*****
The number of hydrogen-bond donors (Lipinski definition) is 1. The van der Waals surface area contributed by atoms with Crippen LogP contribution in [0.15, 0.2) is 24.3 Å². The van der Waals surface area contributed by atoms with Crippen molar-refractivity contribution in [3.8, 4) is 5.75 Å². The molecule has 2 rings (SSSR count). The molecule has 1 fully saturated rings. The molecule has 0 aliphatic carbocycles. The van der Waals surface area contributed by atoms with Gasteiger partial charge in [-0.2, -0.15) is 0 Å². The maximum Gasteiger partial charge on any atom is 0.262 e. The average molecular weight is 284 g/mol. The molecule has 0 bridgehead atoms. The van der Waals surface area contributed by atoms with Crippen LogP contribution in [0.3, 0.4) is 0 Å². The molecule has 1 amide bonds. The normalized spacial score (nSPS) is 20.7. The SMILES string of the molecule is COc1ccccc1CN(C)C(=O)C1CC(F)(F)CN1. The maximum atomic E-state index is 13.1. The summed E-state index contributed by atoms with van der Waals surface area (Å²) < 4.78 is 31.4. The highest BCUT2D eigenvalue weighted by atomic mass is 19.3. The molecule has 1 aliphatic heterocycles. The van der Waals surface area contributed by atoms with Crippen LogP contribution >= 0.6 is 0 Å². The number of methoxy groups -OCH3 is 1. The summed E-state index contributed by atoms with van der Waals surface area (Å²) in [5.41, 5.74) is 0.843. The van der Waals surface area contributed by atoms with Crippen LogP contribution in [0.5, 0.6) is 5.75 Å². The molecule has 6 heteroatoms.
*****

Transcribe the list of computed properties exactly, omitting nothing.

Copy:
The number of hydrogen-bond donors (Lipinski definition) is 1. The van der Waals surface area contributed by atoms with Crippen LogP contribution in [0.15, 0.2) is 24.3 Å². The van der Waals surface area contributed by atoms with Crippen molar-refractivity contribution in [3.8, 4) is 5.75 Å². The molecule has 2 rings (SSSR count). The molecule has 1 fully saturated rings. The molecule has 0 aliphatic carbocycles. The van der Waals surface area contributed by atoms with Gasteiger partial charge in [-0.2, -0.15) is 0 Å². The maximum Gasteiger partial charge on any atom is 0.262 e. The average molecular weight is 284 g/mol. The molecule has 0 bridgehead atoms. The van der Waals surface area contributed by atoms with Crippen LogP contribution in [0.3, 0.4) is 0 Å². The molecule has 1 amide bonds. The normalized spacial score (nSPS) is 20.7. The SMILES string of the molecule is COc1ccccc1CN(C)C(=O)C1CC(F)(F)CN1. The maximum atomic E-state index is 13.1. The summed E-state index contributed by atoms with van der Waals surface area (Å²) < 4.78 is 31.4. The highest BCUT2D eigenvalue weighted by atomic mass is 19.3. The molecule has 1 aliphatic heterocycles. The van der Waals surface area contributed by atoms with Crippen LogP contribution >= 0.6 is 0 Å². The number of methoxy groups -OCH3 is 1. The summed E-state index contributed by atoms with van der Waals surface area (Å²) in [5.41, 5.74) is 0.843. The van der Waals surface area contributed by atoms with Crippen LogP contribution in [0.5, 0.6) is 5.75 Å². The molecule has 6 heteroatoms.